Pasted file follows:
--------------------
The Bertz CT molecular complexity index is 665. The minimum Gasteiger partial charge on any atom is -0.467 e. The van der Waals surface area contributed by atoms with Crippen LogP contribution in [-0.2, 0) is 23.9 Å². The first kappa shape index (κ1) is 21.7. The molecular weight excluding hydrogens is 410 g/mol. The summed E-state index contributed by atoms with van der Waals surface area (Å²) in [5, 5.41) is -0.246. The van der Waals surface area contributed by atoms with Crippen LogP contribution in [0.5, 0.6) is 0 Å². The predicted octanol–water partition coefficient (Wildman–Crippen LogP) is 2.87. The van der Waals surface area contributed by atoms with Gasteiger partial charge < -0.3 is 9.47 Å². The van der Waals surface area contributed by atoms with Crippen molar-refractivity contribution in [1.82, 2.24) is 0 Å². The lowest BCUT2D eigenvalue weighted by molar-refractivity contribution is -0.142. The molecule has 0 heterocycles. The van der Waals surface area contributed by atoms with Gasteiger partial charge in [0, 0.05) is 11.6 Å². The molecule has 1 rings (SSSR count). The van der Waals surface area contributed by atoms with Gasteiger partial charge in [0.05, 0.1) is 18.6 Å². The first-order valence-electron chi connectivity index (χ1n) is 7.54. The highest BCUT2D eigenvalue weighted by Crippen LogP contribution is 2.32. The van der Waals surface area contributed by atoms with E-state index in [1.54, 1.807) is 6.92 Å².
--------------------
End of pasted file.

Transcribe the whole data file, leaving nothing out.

The Bertz CT molecular complexity index is 665. The minimum Gasteiger partial charge on any atom is -0.467 e. The van der Waals surface area contributed by atoms with Crippen LogP contribution in [-0.2, 0) is 23.9 Å². The first kappa shape index (κ1) is 21.7. The molecular weight excluding hydrogens is 410 g/mol. The summed E-state index contributed by atoms with van der Waals surface area (Å²) in [5, 5.41) is -0.246. The van der Waals surface area contributed by atoms with Crippen LogP contribution in [0.5, 0.6) is 0 Å². The predicted octanol–water partition coefficient (Wildman–Crippen LogP) is 2.87. The van der Waals surface area contributed by atoms with Gasteiger partial charge < -0.3 is 9.47 Å². The van der Waals surface area contributed by atoms with Crippen molar-refractivity contribution in [1.82, 2.24) is 0 Å². The lowest BCUT2D eigenvalue weighted by molar-refractivity contribution is -0.142. The molecule has 0 heterocycles. The van der Waals surface area contributed by atoms with Gasteiger partial charge in [0, 0.05) is 11.6 Å². The molecule has 1 rings (SSSR count). The van der Waals surface area contributed by atoms with Gasteiger partial charge in [0.05, 0.1) is 18.6 Å². The first-order valence-electron chi connectivity index (χ1n) is 7.54. The highest BCUT2D eigenvalue weighted by Crippen LogP contribution is 2.32. The van der Waals surface area contributed by atoms with E-state index in [1.54, 1.807) is 6.92 Å².